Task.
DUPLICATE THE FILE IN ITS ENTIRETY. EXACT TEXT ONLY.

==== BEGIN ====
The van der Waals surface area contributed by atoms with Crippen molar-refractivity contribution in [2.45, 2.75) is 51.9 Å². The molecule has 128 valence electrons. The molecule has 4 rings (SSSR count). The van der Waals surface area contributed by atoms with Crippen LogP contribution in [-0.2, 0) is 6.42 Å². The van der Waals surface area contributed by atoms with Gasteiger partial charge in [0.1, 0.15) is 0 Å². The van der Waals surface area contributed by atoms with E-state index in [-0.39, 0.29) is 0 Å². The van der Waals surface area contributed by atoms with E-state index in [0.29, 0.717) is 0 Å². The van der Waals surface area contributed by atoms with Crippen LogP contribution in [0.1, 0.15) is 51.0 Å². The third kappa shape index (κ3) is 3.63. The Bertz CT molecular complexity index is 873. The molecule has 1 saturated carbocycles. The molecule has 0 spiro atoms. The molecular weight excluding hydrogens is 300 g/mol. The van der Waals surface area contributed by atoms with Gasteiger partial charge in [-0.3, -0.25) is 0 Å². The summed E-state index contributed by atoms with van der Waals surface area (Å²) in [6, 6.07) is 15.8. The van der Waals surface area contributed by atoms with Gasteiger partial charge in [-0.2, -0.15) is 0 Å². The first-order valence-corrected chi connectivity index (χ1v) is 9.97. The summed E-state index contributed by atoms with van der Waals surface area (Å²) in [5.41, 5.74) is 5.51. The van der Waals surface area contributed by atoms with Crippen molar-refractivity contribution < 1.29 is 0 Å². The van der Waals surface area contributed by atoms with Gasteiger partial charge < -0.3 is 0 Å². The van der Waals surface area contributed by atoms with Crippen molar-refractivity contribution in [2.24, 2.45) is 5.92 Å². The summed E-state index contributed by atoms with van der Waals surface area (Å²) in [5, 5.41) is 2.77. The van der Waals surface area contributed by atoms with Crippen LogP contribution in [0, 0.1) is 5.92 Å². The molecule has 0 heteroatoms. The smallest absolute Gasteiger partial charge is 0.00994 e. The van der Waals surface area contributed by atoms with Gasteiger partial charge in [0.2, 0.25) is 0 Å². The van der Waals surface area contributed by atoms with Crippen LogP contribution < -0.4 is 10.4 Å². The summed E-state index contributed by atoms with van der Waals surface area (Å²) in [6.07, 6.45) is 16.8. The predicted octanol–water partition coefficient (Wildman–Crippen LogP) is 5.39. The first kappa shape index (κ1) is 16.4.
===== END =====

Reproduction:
The van der Waals surface area contributed by atoms with Crippen molar-refractivity contribution in [2.45, 2.75) is 51.9 Å². The molecule has 128 valence electrons. The molecule has 4 rings (SSSR count). The van der Waals surface area contributed by atoms with Crippen LogP contribution in [-0.2, 0) is 6.42 Å². The van der Waals surface area contributed by atoms with Gasteiger partial charge in [0.1, 0.15) is 0 Å². The van der Waals surface area contributed by atoms with E-state index in [-0.39, 0.29) is 0 Å². The van der Waals surface area contributed by atoms with E-state index in [0.29, 0.717) is 0 Å². The van der Waals surface area contributed by atoms with Crippen LogP contribution in [0.1, 0.15) is 51.0 Å². The third kappa shape index (κ3) is 3.63. The Bertz CT molecular complexity index is 873. The molecule has 1 saturated carbocycles. The molecule has 0 spiro atoms. The molecular weight excluding hydrogens is 300 g/mol. The van der Waals surface area contributed by atoms with Gasteiger partial charge in [-0.3, -0.25) is 0 Å². The summed E-state index contributed by atoms with van der Waals surface area (Å²) in [6, 6.07) is 15.8. The van der Waals surface area contributed by atoms with Gasteiger partial charge in [-0.2, -0.15) is 0 Å². The first-order valence-corrected chi connectivity index (χ1v) is 9.97. The summed E-state index contributed by atoms with van der Waals surface area (Å²) in [5.41, 5.74) is 5.51. The van der Waals surface area contributed by atoms with Crippen molar-refractivity contribution < 1.29 is 0 Å². The van der Waals surface area contributed by atoms with Gasteiger partial charge < -0.3 is 0 Å². The van der Waals surface area contributed by atoms with Crippen molar-refractivity contribution in [2.24, 2.45) is 5.92 Å². The summed E-state index contributed by atoms with van der Waals surface area (Å²) in [5, 5.41) is 2.77. The van der Waals surface area contributed by atoms with Crippen LogP contribution in [0, 0.1) is 5.92 Å². The molecule has 0 heteroatoms. The smallest absolute Gasteiger partial charge is 0.00994 e. The van der Waals surface area contributed by atoms with Gasteiger partial charge in [0.2, 0.25) is 0 Å². The van der Waals surface area contributed by atoms with Crippen LogP contribution < -0.4 is 10.4 Å². The summed E-state index contributed by atoms with van der Waals surface area (Å²) in [6.07, 6.45) is 16.8. The predicted octanol–water partition coefficient (Wildman–Crippen LogP) is 5.39. The first kappa shape index (κ1) is 16.4.